Nikon F100 Kodak Tmax 400

Extinction Rebellion Trafalgar Square Nikon F100 Kodak Tmax 400

Nikon F100 Kodak Tmax 400

Extinction Rebellion Trafalgar Square Nikon F100 Kodak Tmax 400

Nikon F100 Kodak Tmax 400

Extinction Rebellion Trafalgar Square Nikon F100 Kodak Tmax 400

Nikon F100 Kodak Tmax 400

Extinction Rebellion Trafalgar Square Nikon F100 Kodak Tmax 400

Extinction Rebellion Trafalgar Square Nikon F100 Kodak Tmax 400

Nikon F100 Kodak Tmax 400

Extinction Rebellion Trafalgar Square Nikon F100 Kodak Tmax 400

Nikon F100 Kodak Tmax 400

Nikon F100 Kodak Tmax 400

Extinction Rebellion Trafalgar Square Nikon F100 Kodak Tmax 400

Nikon F100 Kodak Tmax 400

Extinction Rebellion Trafalgar Square Nikon F100 Kodak Tmax 400

Extinction Rebellion Trafalgar Square Nikon F100 Kodak Tmax 400

Nikon F100 Kodak Tmax 400

11 comments on “Extinction Rebellion Trafalgar Square, London

  1. The comments are working now.
    Is it easy to make photos at events like this? Are people generally okay with you making photos of them? I imagine the like the publicity. How about the police? I’ve noticed in your photos and some others that many of the police are laughing.

    1. Yes, people have no objection to being photographed, as the aims of protests are always publicity. And the police are used to people videoing on phones everything they do these days. I’ve been photographing events for many years now, and in spite of normally being a shy person, I’ve learnt to have quite a bit of front when I have a camera, and I’m always comfortable getting right in the action.

      In spite of there being a lot of police there, everything on both sides was very good natured. There were many arrests, but all of those who were arrested had made that a conscious decision. The police gave people (including myself) plenty of warning to move if they didn’t want to be arrested.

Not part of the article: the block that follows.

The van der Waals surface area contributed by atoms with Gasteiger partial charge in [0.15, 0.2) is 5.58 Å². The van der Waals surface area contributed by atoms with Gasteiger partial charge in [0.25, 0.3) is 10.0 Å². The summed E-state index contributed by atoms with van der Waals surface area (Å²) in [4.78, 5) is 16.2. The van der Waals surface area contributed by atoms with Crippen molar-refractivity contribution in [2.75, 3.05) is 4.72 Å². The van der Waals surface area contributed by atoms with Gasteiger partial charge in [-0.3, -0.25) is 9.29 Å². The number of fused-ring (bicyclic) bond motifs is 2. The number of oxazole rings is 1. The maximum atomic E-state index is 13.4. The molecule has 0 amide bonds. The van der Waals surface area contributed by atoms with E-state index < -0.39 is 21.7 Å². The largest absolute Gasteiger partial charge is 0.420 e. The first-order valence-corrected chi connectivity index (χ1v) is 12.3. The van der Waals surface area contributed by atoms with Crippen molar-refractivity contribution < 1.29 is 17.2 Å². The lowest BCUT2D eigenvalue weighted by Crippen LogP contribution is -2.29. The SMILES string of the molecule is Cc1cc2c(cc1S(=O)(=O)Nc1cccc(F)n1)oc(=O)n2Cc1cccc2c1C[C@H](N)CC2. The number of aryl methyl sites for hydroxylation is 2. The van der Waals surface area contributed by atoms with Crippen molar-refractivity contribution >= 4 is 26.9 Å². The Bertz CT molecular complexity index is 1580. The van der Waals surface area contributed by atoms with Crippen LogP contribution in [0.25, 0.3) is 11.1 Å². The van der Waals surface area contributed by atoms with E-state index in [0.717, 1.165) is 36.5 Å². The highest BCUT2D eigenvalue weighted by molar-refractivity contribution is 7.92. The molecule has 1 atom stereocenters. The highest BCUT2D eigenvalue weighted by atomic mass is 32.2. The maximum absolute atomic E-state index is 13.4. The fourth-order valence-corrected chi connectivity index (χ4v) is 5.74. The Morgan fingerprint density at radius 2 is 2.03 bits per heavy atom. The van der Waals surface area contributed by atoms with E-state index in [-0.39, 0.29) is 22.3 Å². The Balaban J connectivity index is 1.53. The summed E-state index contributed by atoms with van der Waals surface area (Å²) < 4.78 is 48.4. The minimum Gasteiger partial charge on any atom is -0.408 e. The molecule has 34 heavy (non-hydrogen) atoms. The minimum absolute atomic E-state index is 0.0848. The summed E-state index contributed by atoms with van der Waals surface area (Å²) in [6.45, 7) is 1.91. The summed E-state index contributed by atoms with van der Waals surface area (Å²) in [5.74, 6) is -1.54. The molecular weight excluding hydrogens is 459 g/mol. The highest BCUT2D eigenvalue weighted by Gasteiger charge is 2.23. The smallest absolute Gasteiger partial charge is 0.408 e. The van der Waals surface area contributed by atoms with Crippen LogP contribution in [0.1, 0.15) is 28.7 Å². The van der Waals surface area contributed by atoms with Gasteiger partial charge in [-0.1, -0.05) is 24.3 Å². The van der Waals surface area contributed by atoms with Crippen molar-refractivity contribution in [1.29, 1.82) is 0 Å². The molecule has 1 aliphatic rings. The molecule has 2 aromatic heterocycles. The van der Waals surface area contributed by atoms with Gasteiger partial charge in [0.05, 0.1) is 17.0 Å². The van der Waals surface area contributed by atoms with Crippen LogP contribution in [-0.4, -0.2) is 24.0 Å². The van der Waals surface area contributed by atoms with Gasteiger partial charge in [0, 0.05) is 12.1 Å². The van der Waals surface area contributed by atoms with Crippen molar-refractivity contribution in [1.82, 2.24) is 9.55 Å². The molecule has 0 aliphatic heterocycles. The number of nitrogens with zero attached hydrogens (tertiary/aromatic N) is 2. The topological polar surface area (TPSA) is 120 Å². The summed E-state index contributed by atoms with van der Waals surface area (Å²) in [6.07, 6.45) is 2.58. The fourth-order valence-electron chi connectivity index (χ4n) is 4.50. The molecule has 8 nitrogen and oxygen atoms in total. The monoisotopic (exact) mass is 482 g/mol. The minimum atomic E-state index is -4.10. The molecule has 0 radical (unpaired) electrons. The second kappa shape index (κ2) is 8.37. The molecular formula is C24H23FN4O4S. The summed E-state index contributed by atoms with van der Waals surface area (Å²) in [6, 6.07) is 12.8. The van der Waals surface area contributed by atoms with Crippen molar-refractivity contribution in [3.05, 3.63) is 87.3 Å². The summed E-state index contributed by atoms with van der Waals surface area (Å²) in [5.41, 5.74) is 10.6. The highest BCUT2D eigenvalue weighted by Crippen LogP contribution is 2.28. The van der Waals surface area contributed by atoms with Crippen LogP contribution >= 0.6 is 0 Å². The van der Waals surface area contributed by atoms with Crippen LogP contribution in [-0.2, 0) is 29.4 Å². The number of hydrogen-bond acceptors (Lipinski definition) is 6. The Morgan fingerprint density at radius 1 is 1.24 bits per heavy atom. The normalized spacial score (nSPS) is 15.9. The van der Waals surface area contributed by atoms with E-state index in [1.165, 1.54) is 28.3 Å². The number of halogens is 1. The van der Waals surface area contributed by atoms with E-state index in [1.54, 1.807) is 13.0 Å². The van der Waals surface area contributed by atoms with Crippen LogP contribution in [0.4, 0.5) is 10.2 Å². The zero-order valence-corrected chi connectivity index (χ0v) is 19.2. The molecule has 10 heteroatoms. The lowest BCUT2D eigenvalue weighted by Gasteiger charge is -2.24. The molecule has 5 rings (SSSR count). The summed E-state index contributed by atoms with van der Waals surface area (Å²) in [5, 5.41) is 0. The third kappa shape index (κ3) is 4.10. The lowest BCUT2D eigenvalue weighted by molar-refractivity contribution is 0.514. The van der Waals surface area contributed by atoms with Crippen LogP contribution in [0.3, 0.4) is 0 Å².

2. You do such wonderful protest work. It’s to the point where I think, “Oh boy, he’s done another protest post!” Then I feel guilty because whatever was protested is serious business.

  3. It’s very good to know and see that we can still take to the streets and make a good old protest march against the things we don’t like about what’s happening in the world or in our neighborhood. It’s important to still have the opportunity to do so without being put inside a jail for lifetime only for speaking up against the big guys on top when there’s something we feel important to speak up about. And no, it’s not always about if we agree to everything written on the signs or shouted out load, but it’s still important that we can actually do it.
    Another great post with smashing pictures, thank you! 🙂

      1. They didn’t look very much like extremists when looking at your photos…! It would of course be a very convenient way to make the police fully aware and on the tip of their toes when a few of them gather somewhere, and it would probably make it a lot easier to actually just arrest people for doing nothing when they already are filed in that category from the police’s side.
        I am not a very politic active person on the net, very little actually, but I still think it’s important that we got the right to protest when we feel something is wrong in society. Real extremists are a dangerous bunch, but I really hope the police can see the difference between the real danger and no danger at all.